Eco-Friendly Cape Town Tidal Pools Shine in Drone Photos

Cape Town’s tidal pools received a much needed refresher after the city switched to eco-friendly cleaning methods. The result, seen in photos by Amazing Aerial drone photographer Jay Caboz, is a rejuvenated ecosystem and community.
environment features travel Feb 01, 2023
Early morning swimmers at Dalebrook tidal pool. Cape Town’s tidal pools attract a passionate community of swimmers who brave the cold water. © Amazing Aerial / Jay Caboz
Early morning swimmers at Dalebrook tidal pool. Cape Town’s tidal pools attract a passionate community of swimmers who brave the cold water. © Amazing Aerial Agency / Jay Caboz

By Rebecca Duras

 

 

Look at the gorgeous photos of Cape Town’s emerald tidal pools, and you might find it hard to believe that they are within city limits instead of on some far-off beach paradise. Cape Town boasts 24 tidal pools that are a space for the community to swim, relax, and get close to nature. Amazing Aerial drone photographer Jay Caboz set out on a project to visit and photograph all of them.

In the process, he captured the change in the pools over the past few years since the city switched to eco-friendly cleaning methods. The vibrant ecosystems and communities that sprung up around the pools since 2020 show that protecting nature even within busy cities is possible with the right investment.

The Path to a Citywide Policy Change

 

 

Cape Town’s tidal pools have been a refuge for swimmers and divers for over a century. The British colonial government started the project of building the pools in the late 19th and early 20th century to provide Capetonians with a safe space to swim. The pools are protected from the dangers of the open ocean such as riptides, currents, and even sharks. During apartheid, the pools were often the only way for non-white people banned from segregated beaches to experience the ocean.

Over the years, the tidal pools became a home not just for people, but for other species as well—coastal dwellers such as fish, anemone, and even octopi. However, the pools were not always a safe refuge for these animals. Cape Town free diver Lisa Beasley noticed that the amount of wildlife in the tidal pools fluctuated dramatically during the month. After investigating, she learned that the ecosystem would be decimated every time the city cleaned the pools with harsh chemicals.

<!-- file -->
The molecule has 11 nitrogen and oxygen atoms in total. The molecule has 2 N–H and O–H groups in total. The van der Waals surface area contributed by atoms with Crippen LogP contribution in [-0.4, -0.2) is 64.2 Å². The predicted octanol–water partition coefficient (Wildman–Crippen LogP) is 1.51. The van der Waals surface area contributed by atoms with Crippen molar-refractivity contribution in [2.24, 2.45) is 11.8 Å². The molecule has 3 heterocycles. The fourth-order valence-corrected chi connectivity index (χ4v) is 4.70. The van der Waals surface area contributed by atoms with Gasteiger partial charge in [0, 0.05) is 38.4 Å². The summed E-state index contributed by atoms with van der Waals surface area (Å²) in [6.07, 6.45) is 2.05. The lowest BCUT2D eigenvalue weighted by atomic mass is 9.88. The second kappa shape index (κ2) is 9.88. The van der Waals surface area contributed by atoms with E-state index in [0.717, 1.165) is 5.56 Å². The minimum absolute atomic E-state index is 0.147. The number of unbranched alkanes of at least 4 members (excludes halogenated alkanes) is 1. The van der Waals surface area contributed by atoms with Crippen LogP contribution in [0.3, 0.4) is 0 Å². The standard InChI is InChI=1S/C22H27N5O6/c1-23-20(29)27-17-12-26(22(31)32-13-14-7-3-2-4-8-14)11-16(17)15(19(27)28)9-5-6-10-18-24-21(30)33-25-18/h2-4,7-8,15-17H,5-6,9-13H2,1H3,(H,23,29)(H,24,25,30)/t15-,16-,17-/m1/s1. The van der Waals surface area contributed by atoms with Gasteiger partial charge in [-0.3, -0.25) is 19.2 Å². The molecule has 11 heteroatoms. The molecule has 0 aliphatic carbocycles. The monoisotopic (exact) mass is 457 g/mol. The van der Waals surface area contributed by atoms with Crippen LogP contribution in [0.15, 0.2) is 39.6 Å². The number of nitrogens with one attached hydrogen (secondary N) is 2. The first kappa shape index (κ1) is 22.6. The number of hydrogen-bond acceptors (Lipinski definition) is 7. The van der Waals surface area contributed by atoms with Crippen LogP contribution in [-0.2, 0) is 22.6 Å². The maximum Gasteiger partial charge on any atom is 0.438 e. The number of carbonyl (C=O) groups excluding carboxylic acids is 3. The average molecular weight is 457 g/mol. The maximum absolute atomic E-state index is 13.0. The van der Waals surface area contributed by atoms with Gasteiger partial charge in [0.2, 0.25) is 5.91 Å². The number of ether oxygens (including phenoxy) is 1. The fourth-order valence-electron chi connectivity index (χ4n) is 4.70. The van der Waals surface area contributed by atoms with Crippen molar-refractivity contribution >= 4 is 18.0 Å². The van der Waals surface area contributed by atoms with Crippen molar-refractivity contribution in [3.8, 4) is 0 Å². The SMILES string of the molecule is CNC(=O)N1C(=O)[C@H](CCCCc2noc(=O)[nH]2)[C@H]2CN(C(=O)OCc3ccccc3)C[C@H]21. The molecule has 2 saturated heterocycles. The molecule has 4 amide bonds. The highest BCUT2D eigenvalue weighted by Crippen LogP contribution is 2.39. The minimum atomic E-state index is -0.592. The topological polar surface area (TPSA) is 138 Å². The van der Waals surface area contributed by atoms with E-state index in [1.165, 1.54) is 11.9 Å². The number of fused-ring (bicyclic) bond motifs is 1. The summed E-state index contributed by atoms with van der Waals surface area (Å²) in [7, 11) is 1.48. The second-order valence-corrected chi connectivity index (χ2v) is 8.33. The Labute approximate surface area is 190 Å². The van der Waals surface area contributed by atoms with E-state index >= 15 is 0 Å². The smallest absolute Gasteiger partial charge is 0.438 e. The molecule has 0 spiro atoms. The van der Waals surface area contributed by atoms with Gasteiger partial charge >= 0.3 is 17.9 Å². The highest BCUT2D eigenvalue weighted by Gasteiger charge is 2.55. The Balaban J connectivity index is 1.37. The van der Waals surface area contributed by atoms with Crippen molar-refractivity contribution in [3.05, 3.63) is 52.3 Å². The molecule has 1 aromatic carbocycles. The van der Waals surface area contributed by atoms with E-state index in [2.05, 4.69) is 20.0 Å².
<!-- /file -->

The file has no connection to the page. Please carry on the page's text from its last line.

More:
Beasley’s organization Cape Town Tidal Pools began a campaign in 2016 to convince the city government to use eco-friendly cleaning methods by cleaning four pools themselves using these tools. The campaign was successful and the government agreed to make the switch to chalk paint and pumps instead of harmful chemicals by the end of 2020.

The campaign was supported by evidence that the tidal pools, despite being manmade, are now a vital part of the ecosystem. A 2020 study during COVID-19 lockdowns when there was minimal human interference in the pool found that Cape Town’s tidal pools are home to 48 different species of marine wildlife.

Capturing All the Pools, From Above and the Ground

 

A swimmer cuts through the water in Camps Bay tidal pool. Every pool in Cape Town has its own character, as well as its own community of local swimmers ready to swear that their pool is the best in town. © Amazing Aerial Agency / Jay Caboz

 

For Jay Caboz, reporting on Beasley’s journey to save the pools began a journey of his own. Fascinated by the pools after his move from landlocked Johannesburg, he embarked on a project of trying to photograph all 24 Cape Town tidal pools from the air.

Jay’s move to Cape Town happened to coincide with his first drone purchase. As he was testing out his drone, he flew it above the Maiden’s Cove tidal pool. “When I first saw that image of what the tidal pool looked from above, I saw that it looked amazing [thanks to] that shift in perspective from ground level to top down,” Jay explains.